Laguna Beach Friends of the Library Assn. officials have been up in arms about the terms of a licensing agreement dictated by the Orange County Public Library.
The library support group rebelled against terms they said originally stipulated that all money raised by the Friends for the local branch had to be turned over to the county system. A Dec. 12 letter warned that they would be ousted at the end of January from the book store the group has operated for more than two decades if the agreement was not signed by Dec. 31.
Association officials have asked Orange County Fifth District Supervisor Pat Bates to intervene, according to Martha Lydick, longtime president of the local Friends organization.
"We are at war with the OCPL," Lydick said. "They had threatened to padlock our bookshop at the end of January if we didn't sign the agreement."
Board member Sandy Hovanesian said she was told that the money raised by the association belongs to OCPL, which the association disputes.
Telephone calls to verify Bates' assistance or the declaration that the association money belongs to OCPL were not returned by press time.
County Librarian Helen Fried said Thursday that the association has been notified in a second letter of a time extension to sign the agreement.
"I did receive an email that extended the time until Feb. 15, but we can't give the money to OCPL even if we wanted to," Lydick said. "Donations made to us are tax-deductible because we are a 501(c)(3) nonprofit and OCPL isn't."
Further, Lydick said an association bylaw dated June 2004 states that upon termination of operations, assets of the association will be turned over to the Laguna branch or its successor for the exclusive use of the community.
In the latest email from the county, it backed off from a previous threat that originally riled Friends officials:
"Failure to execute the lease will result in your group's vacating of the premises within a 30 day time period."
Terms on of the new lease agreement include:
"For the purpose of demonstrating continued benefit to substantiate the waiver of the License Fee hereunder, all funds, gross receipts, or moneys, less applicable sales tax, less appropriate operating expenses, ("Funds") collected by Licensee related to its 'Friends of the Library' fundraising activities shall be for the benefit of OC Public Libraries or to a specific OC Public Libraries branch library as designated by Licensee.
Licensee shall submit a written statement of funds raised ("Statement of Funds"), upon request, to the County Librarian certifying under penalty of perjury that the Statement of Funds is accurate to the best of Licensee's knowledge. All Fund checks shall be payable to the "County of Orange" or made payable to vendors for the specific purpose of benefiting OC Public Libraries or a specific OC Public Libraries branch library as designated by Licensee."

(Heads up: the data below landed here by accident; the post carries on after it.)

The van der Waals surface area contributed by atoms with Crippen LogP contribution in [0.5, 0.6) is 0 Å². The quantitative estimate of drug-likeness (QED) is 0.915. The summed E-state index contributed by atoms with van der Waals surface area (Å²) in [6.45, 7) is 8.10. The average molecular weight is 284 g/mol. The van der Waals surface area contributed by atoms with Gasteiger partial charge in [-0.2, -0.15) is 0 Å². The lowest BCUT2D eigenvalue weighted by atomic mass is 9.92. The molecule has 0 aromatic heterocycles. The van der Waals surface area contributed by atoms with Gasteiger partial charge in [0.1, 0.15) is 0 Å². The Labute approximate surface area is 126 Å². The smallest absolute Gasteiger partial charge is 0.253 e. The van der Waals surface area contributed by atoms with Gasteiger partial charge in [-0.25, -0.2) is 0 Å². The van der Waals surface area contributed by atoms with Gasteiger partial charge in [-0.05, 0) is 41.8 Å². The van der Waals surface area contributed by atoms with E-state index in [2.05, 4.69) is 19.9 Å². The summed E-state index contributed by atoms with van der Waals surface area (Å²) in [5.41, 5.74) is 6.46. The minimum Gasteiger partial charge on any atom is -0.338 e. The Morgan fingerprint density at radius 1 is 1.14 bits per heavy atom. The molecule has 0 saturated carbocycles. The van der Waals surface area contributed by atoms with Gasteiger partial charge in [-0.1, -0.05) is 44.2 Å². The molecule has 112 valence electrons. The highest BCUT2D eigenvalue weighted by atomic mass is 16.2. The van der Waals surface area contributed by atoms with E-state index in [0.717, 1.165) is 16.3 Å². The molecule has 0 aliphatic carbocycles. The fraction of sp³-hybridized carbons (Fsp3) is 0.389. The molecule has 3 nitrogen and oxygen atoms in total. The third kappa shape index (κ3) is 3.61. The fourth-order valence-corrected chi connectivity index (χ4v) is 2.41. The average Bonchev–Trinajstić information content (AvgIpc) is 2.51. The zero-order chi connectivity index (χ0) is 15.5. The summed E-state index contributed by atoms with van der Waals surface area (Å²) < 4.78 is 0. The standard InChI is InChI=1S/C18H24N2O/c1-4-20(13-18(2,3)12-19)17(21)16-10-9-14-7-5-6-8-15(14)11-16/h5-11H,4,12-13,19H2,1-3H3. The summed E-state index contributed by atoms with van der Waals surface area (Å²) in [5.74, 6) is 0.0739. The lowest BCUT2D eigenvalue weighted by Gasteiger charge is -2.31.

"It isn't clear to us whether we would have to turn over the money we raise for our library for OCPL to disperse," Lydick said upon review of the revised letter.
The email asked for feedback from the Friends on the proposed changes no later than Jan. 31 and notified the group that it would be still be required to execute the original license agreement in addition to any future amendments as approved by the Board of Supervisors. Any amendments will apply to all Friends of the Library License Agreements equally, according to the email.
Fried said earlier in the week that the county system had been advised that licensing agreements were needed with bookshops on county-leased or -owned land, which hitherto had not been required. Asked who had given the advice, Fried replied "several groups," without identifying a specific source.
"It was recommended that we need to formalize what we have had all along," Fried said. "We are hoping they [Friends] will sign it. If they don't, we will try to find out why they don't want to sign."
Fried said she had no plans beyond that, but she could see no reason why the groups would be reluctant to sign the agreements.
"It is for their benefit," she said. "Nothing will change. Operations will stay the same. A majority of the Friends have signed it. I don't see why they wouldn't."
Fried said the county does not charge the Friends a fee to operate a bookshop in a library.
"Why would they charge us a fee to raise money for our branch?" Lydick said. "And in fact, we paid OCPL more than $8,000 for the use of the space, which opened as a bookshop in 1986."
In the past several years, the Friends have raised funds with the assistance of the community to refurbish the branch inside and out, besides buying books and other items requested by library patrons and personnel.
"We have paid to have the inside and outside painted and landscaped," Lydick said. "We redid the lighting and reconfigured the children's section so the children's librarian would have an unobstructed view of the children."
"Our mission has always been to raise money to keep the Laguna Beach Branch open, fully staffed and stocked with books and supplies," Lydick said.